Jean Monnet Center at NYU School of Law


4. The Narrow Constraints of European Governance by Majority Rule

Like the proverbial generals who are always fighting the last war, the White Paper's proposals to "revitalise the Community method" make a lot of sense when hypothetically applied to the problems of the past. Economic integration could, indeed, have been achieved more quickly and more efficiently if the Parliament and the Council had restricted their involvement to the definition of the "essential principles" of legislation proposed by the Commission, if the Council had been ready to "vote as soon as a qualified- majority seems possible rather than pursuing discussions in the search for unanimity" (p. 22), and if the Commission would then have been allowed to define the "technical detail" without being encumbered by Comitology procedures. When applied to, say, the definition of work-safety standards in the Machinery Directive, or of common rules governing the solvability requirements for insurance companies, legitimacy would not have been much of a problem since the common interest of producers and service providers in gaining access to the larger European market would have ensured the acceptance of any reasonable Europe-wide rule even if national industries and their governments might have preferred solutions which differed at the level of "technical detail".

But what if these differences should have had high political salience for national constituencies? Think of recent efforts to reform national pension systems, where even minute technical details could have a significant impact on the life chances of individuals and, hence, were the object of fierce battles among interest groups and political parties, or would even provoke violent protests that could jeopardize a government's survival. If such issues were, indeed, to be settled by the "Community method" and majority rule at European level, the lack of legitimacy could blow the Union apart.

It is worrying that the authors of the White Paper seem to be happily unaware of any legitimacy constraints on European institutions. Thus, they twice assert that their recommendations merely concern the way in which "the Union uses the powers given by its citizens" (p.3, 8), and they are emphatic in postulating that "it is time to recognize that the Union has moved from a diplomatic to a democratic process..." (p. 29). The first of these statements is, of course, not even a self-serving euphemism. It is simply wrong. The powers that the Union is able to exercise were either delegated by the governments of the Member States, or were usurped by the Commission and the Court through interpretations of Treaty provisions which exceeded the original intent of the contracting governments. Whether, and in what way, "citizens" should finally get a say in all this is a question considered with much fear and trepidation (even more so after the Irish referendum) in the opening debate on a European "Constitution". For the time being, at any rate, the powers of the Union rest on intergovernmental agreement and a passive respect for "the law" - neither of which are solid rocks to stand on if European policies should violate intense national preferences.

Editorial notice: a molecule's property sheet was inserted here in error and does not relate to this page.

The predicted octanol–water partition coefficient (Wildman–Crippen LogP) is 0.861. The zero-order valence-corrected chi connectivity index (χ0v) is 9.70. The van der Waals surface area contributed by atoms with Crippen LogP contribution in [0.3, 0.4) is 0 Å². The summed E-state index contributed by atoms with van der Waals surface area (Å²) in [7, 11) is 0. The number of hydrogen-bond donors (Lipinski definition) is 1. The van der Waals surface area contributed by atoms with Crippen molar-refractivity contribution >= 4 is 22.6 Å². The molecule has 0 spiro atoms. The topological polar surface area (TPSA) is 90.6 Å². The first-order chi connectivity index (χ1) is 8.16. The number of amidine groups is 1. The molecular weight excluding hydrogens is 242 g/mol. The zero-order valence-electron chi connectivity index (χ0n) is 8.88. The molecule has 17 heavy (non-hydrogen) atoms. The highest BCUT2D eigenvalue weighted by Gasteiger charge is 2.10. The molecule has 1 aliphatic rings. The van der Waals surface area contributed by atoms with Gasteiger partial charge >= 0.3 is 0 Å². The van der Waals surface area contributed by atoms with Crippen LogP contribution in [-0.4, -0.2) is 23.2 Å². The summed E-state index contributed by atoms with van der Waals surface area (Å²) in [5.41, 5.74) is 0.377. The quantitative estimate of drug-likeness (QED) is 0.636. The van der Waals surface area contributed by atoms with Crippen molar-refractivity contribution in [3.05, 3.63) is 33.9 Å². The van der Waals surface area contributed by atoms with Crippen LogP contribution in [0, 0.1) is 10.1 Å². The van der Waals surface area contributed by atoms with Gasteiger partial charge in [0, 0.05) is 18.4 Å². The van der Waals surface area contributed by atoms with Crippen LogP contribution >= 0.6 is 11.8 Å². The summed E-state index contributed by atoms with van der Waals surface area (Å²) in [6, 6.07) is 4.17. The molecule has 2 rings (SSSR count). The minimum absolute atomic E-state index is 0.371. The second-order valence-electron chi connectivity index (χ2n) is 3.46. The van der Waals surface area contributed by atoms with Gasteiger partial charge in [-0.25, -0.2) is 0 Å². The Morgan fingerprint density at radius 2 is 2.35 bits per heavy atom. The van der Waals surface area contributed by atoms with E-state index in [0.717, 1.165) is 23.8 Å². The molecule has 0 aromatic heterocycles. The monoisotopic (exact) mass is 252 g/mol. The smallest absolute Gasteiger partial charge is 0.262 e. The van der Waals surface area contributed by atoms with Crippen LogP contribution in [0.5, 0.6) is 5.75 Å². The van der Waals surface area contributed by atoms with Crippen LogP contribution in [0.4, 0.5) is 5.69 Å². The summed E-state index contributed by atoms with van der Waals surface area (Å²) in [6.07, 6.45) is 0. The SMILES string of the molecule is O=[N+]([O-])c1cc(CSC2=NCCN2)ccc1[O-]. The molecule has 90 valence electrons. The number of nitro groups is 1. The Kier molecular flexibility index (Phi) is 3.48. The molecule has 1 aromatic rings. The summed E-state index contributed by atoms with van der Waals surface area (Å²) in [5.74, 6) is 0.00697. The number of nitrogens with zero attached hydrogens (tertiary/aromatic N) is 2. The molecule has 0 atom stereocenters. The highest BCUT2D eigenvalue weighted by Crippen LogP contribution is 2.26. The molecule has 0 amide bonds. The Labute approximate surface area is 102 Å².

The same objection would have to be raised against the White Paper's reference to "a democratic process" if that should imply majority rule. Voting by qualified-majority has become a useful device for speeding up Council decisions in constellations where the divergence of policy preferences does not have high political salience in national constituencies. When this is not the case, however, Member State governments have very good practical and normative reasons to invest time and effort in the search for consensual solutions. On practical grounds, the shadow of the future is long, and governments should hesitate before antagonizing others because they may find themselves in the same corner tomorrow. On normative grounds, moreover, legitimate majority rule would presuppose a strong European collective identity, vigorous Europe-wide public debates, and the manifest political accountability of European governors. Even before mentioning the Union after the Eastern enlargement, suffice it to say that none of these preconditions has, as yet been realised in the present European Union. This is not meant to discourage efforts that would gradually create the preconditions of democratic legitimacy and majority rule at European level. For the time being, however, Europe cannot operate as a majoritarian democracy, and European policy must be consensual if it is to be legitimate.




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